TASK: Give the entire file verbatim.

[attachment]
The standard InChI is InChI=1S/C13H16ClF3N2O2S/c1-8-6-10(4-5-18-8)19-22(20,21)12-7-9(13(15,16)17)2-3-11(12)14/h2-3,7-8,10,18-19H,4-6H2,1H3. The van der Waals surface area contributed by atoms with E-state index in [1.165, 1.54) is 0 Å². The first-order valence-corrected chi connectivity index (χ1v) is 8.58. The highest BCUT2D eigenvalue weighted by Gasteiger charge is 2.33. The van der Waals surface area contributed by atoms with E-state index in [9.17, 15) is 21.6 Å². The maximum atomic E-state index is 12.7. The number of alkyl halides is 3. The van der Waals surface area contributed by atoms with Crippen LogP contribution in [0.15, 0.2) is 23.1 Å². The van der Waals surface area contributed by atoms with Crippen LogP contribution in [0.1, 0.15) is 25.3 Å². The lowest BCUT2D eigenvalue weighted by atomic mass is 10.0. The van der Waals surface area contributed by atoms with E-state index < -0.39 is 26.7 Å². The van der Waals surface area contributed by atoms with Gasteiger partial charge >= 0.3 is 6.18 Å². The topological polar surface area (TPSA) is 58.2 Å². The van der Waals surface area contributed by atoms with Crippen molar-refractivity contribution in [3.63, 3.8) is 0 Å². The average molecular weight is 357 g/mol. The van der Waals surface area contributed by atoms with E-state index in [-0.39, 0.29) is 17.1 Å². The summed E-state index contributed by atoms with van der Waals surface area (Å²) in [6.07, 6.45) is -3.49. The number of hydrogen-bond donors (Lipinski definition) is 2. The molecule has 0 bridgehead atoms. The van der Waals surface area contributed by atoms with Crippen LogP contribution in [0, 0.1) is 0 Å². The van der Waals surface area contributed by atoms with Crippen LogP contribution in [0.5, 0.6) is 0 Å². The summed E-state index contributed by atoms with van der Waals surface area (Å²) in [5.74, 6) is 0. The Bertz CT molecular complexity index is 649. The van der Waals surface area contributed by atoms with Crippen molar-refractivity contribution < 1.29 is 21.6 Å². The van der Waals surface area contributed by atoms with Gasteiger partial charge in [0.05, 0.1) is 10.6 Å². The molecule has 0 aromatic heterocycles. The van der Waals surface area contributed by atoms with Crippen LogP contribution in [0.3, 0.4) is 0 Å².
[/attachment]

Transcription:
The standard InChI is InChI=1S/C13H16ClF3N2O2S/c1-8-6-10(4-5-18-8)19-22(20,21)12-7-9(13(15,16)17)2-3-11(12)14/h2-3,7-8,10,18-19H,4-6H2,1H3. The van der Waals surface area contributed by atoms with E-state index in [1.165, 1.54) is 0 Å². The first-order valence-corrected chi connectivity index (χ1v) is 8.58. The highest BCUT2D eigenvalue weighted by Gasteiger charge is 2.33. The van der Waals surface area contributed by atoms with E-state index in [9.17, 15) is 21.6 Å². The maximum atomic E-state index is 12.7. The number of alkyl halides is 3. The van der Waals surface area contributed by atoms with Crippen LogP contribution in [0.15, 0.2) is 23.1 Å². The van der Waals surface area contributed by atoms with Crippen LogP contribution in [0.1, 0.15) is 25.3 Å². The lowest BCUT2D eigenvalue weighted by atomic mass is 10.0. The van der Waals surface area contributed by atoms with E-state index < -0.39 is 26.7 Å². The van der Waals surface area contributed by atoms with Gasteiger partial charge >= 0.3 is 6.18 Å². The topological polar surface area (TPSA) is 58.2 Å². The van der Waals surface area contributed by atoms with Crippen molar-refractivity contribution in [3.63, 3.8) is 0 Å². The average molecular weight is 357 g/mol. The van der Waals surface area contributed by atoms with E-state index in [-0.39, 0.29) is 17.1 Å². The summed E-state index contributed by atoms with van der Waals surface area (Å²) in [6.07, 6.45) is -3.49. The number of hydrogen-bond donors (Lipinski definition) is 2. The molecule has 0 bridgehead atoms. The van der Waals surface area contributed by atoms with Crippen LogP contribution in [0, 0.1) is 0 Å². The van der Waals surface area contributed by atoms with Crippen LogP contribution in [0.5, 0.6) is 0 Å². The summed E-state index contributed by atoms with van der Waals surface area (Å²) in [5.74, 6) is 0. The Bertz CT molecular complexity index is 649. The van der Waals surface area contributed by atoms with Crippen molar-refractivity contribution < 1.29 is 21.6 Å². The van der Waals surface area contributed by atoms with Gasteiger partial charge in [0.05, 0.1) is 10.6 Å². The molecule has 0 aromatic heterocycles. The van der Waals surface area contributed by atoms with Crippen LogP contribution in [0.3, 0.4) is 0 Å².